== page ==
With her Chicago restaurant Mi Tocaya Antojería, Diana Dávila is paying homage to Mexico’s history while pushing the cuisine and industry forward.
“You can tell people that I'm a witch,” says Dávila, chef-owner of Chicago Michelin Bib Gourmand restaurant Mi Tocaya Antojería.
Dávila likens witchcraft to cooking: one adds things to a pot—a little bit of that, a dash of this. “If you understand all your ingredients, you know what you're doing to the person. Magic! It’s witchcraft!” she says.
Dávila, for certain, understands her ingredients. Every element on her menu—from the burrata to the raw cactus in the Ensalada de Nopales—has been studied; every dish—from the Flan de Queso to the Chips y Salsa—has a purpose.
She believes when food is stripped of its story, it risks falling into the trap that a lot of Mexican food has in America: a menu item without meaning, reinterpreted in a way that may be more palatable to the unfamiliar but also perpetuating misinformation. “Mexico is a very large country with a lot of really rich history about food,” Dávila says. Educating guests is one way she honors her culture.
Tossing up tradition
Mi Tocaya is an antojería, which means it is nostalgic and offers food that guests grew up with. A mix of patterns, from tiles to murals, creates a festive vibe in the space while modern elements like industrial exposed ductwork and unassuming furniture conveys the restaurant means business. “Mexican food has been cooked by women for centuries and centuries,” Dávila says. “To me, it's all about honoring that food that has been passed down from generation to generation and sharing it.”
Dávila offers quick, intentioned, and researched explanations for each dish on her menu. “Every dish has a story. It’s based on our tradition or it's personal in a sense of something that I have experienced,” she says.
The Spaghetti Squash "Elote Style" with lump crab, corn, brown butter, and chile?
“So many people have had Mexican elotes before,” she says. “It's taking what everybody loves about a Mexican elote, but in a different platform using spaghetti squash, which—in many ways—the flavor profile reminds me of corn.”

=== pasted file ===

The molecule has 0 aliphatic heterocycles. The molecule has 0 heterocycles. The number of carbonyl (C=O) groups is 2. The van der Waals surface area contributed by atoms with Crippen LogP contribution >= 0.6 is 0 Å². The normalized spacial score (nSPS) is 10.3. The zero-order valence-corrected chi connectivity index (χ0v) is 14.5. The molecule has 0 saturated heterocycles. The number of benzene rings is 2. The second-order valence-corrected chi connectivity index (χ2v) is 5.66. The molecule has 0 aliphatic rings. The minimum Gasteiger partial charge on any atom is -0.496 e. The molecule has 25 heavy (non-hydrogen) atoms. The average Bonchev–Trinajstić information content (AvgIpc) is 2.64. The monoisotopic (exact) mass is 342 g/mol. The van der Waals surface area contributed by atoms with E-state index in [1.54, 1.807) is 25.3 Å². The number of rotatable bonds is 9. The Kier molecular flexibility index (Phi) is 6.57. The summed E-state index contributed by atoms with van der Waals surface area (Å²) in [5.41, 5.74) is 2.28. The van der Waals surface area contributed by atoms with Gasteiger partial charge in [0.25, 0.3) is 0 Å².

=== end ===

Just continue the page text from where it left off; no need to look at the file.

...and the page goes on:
The Fried Oyster Taco with salsa Veracruzana?
“That was actually a taco that I made for an event to honor a mentor,” she says without skipping a beat. Specifically, she was honoring Giuseppe Tentori, with whom she worked at Boka in Chicago. “They have a great oyster program, so I did a fried oyster taco, which, honestly, I don't know if I've ever heard of that before. I just thought that it was very different,” she says. The squid ink tortillas add another element of the ocean to the dish, and the salsa Veracruzana, famous in the state of Veracruz, also plays well with the seafood. Adding a bit of herself to the traditional sauce, Dávila composes this salsa in a not-so-traditional technique. “Instead of stewing the sauce, it’s steeped in an orange vinegar that we make and a roasted garlic-chile oil. It almost reminds me more of a chimichurri, but, when you taste it, it’s undoubtedly a salsa Veracruzana.”
That gets to one of the major themes of her restaurant. “We're based off tradition, but I don’t want to do the same thing every time,” Dávila explains. To the classic or historical dishes she pays homage to on the menu, Dávila aims to put her own spin. “It's being able to add a little something of myself to a piece of history,” she says.
Read More: 5 Questions with Diana Dávila
Dávila’s guacamole, for example, utilizes chile ash derived from a pre-Hispanic technique that involves incinerating chiles to make an ash. Historically this ash was used for sauces, but also for writing and dyes. “It’s something people probably first think is a new technique or very modern, but it's actually very, very old and part of the birth of Mexican cuisine,” Dávila says. “In Mexico, a traditional guacamole is smashed avocado, with a little bit of lime, salt, and chile—and sometimes garlic. I wanted to highlight the old way of doing it.”